D800E Broken 10 Pin Connector

Discussion in 'Nikon' started by mrp-images, Dec 18, 2012.

  1. Last Friday night I was on a shoot when I attempted to insert my MC-30 remote trigger cable on my 3 wk old D800E, I noticed that something just didn't feel right and the cable would not couple with the socket on the camera, I looked at the socket and it was no longer in the center of the socket housing and it was slightly pushed into the camera body.

    I have done some research since Friday and have found that I didn't have to look very far to find others who have experienced the same thing as I.
    I first contacted Gary Camera the retailer I purchased this from and they said contact Nikon service, Nikon says they are not aware of any issue with this and yet I find multiple posts on various forums stating the exact same issue.
    Nikon says send the body in at my expense of course and they make an assessment as to the cause, implying that this may not be covered under warranty.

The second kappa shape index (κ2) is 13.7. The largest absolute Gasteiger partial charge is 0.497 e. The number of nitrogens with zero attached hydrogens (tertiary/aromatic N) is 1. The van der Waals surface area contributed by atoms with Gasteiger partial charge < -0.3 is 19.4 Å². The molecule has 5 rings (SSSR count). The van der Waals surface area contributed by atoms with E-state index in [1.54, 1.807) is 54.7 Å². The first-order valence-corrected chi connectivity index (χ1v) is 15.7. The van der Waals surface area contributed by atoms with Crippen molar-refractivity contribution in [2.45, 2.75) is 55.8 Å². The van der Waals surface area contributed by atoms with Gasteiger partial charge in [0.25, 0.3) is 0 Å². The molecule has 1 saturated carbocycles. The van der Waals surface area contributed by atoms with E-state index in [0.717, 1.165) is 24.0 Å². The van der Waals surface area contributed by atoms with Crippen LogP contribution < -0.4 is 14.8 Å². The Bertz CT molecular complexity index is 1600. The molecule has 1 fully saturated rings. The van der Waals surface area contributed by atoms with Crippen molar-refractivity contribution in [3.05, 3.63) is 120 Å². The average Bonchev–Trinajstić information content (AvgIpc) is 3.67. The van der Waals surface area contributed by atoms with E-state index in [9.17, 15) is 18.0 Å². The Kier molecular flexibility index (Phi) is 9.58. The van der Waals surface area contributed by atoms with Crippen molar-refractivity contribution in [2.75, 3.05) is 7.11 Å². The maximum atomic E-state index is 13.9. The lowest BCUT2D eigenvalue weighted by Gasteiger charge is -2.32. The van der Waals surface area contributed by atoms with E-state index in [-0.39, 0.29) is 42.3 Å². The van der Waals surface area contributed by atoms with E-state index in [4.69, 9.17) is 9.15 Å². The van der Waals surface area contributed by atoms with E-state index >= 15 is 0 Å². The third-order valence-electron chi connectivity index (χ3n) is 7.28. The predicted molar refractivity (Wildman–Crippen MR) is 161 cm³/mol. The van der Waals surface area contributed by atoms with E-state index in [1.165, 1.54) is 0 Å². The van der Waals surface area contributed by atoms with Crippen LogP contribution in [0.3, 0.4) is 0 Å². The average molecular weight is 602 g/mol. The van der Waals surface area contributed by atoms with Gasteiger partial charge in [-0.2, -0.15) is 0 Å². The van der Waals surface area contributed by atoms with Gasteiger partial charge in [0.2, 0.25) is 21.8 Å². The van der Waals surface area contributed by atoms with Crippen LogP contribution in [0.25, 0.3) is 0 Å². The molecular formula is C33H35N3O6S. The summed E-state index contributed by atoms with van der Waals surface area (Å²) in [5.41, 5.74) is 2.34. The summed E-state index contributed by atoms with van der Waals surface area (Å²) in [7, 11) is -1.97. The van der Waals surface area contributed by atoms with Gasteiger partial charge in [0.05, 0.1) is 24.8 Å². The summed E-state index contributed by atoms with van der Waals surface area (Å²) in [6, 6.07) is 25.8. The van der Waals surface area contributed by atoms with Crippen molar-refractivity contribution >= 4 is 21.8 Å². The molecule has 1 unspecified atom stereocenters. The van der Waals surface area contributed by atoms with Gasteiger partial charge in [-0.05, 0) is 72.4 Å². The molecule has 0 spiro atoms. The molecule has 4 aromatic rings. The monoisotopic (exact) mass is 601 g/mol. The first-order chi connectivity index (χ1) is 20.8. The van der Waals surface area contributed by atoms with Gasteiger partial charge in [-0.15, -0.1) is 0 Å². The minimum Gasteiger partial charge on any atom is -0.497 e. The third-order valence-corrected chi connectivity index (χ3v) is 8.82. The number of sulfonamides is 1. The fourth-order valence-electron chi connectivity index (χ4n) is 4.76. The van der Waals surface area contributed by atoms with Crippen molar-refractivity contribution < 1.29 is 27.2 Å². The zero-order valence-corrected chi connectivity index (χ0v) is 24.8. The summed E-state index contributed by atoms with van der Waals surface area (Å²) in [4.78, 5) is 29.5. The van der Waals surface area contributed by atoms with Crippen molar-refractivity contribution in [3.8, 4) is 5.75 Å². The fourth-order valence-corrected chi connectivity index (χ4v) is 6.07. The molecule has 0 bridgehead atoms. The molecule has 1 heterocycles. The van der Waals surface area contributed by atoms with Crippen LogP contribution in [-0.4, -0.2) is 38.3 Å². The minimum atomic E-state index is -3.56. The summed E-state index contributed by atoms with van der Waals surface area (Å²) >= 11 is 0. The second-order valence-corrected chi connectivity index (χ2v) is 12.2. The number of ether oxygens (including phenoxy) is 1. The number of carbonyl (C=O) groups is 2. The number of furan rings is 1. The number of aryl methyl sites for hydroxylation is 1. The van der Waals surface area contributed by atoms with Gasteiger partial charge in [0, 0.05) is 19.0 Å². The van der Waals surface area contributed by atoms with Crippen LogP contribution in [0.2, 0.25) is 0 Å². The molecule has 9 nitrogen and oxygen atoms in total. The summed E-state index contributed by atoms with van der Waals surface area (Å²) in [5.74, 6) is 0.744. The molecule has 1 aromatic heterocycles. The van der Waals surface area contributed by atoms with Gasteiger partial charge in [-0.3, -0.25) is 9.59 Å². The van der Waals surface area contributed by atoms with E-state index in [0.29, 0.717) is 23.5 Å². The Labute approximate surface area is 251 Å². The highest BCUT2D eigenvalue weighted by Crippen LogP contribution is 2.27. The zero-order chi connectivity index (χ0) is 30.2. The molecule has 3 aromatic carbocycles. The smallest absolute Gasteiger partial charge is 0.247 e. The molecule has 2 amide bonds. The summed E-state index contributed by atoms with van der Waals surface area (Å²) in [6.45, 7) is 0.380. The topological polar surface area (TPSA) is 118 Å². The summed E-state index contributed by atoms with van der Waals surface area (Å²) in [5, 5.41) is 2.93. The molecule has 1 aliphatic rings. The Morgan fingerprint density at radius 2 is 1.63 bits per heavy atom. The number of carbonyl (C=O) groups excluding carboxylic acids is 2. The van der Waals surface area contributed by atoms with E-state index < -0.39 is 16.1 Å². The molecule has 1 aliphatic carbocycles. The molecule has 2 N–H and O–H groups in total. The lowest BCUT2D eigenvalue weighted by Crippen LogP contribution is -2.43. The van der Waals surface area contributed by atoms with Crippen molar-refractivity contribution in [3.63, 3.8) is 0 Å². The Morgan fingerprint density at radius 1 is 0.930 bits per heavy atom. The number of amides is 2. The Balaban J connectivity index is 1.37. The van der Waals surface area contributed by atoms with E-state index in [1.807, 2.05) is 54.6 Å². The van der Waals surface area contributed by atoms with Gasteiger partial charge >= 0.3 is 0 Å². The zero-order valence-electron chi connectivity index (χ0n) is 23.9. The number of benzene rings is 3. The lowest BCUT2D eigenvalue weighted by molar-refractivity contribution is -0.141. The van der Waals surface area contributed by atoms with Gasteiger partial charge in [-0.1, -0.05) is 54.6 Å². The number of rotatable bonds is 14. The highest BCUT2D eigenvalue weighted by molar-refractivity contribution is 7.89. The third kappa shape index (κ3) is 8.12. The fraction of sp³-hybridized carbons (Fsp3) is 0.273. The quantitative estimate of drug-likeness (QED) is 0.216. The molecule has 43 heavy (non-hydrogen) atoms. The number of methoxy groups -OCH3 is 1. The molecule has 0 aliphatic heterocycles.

I am very frustrated by this to have a camera of this caliber fail so soon, in an area the should never fail from normal use and then get the brush-off by the retailer.
    Just wanted to post here and possibly get some feed back on how you would proceed given this issue, I have written a letter of dissatisfaction to the retailer today and am waiting for a response, I was really hoping for a new replacement given the camera is only a month old. If that doesn't happen then I am left with no choice but to send the unit in to Nikon and be left at their mercy.
     
  2. Was this the first time you tried to use the MC-30 with your D800e?
     
  3. No it wasn't I have been doing a lot of tripod work with all the Christmas lights, though from the very first time the coupling has been difficult to achieve compared to my 700.
     
  4. I'd send it in and have them look at it before getting too upset.
    You'll almost never be able to get them to promise you warranty service over the phone unless the problem is the subject of a recall. Once they examine the camera and make an assessment of what's going on, they may accept warranty responsibility without further comment, and even if that takes further prodding, you can have a much better-informed discussion with them once they see what's wrong with the connector.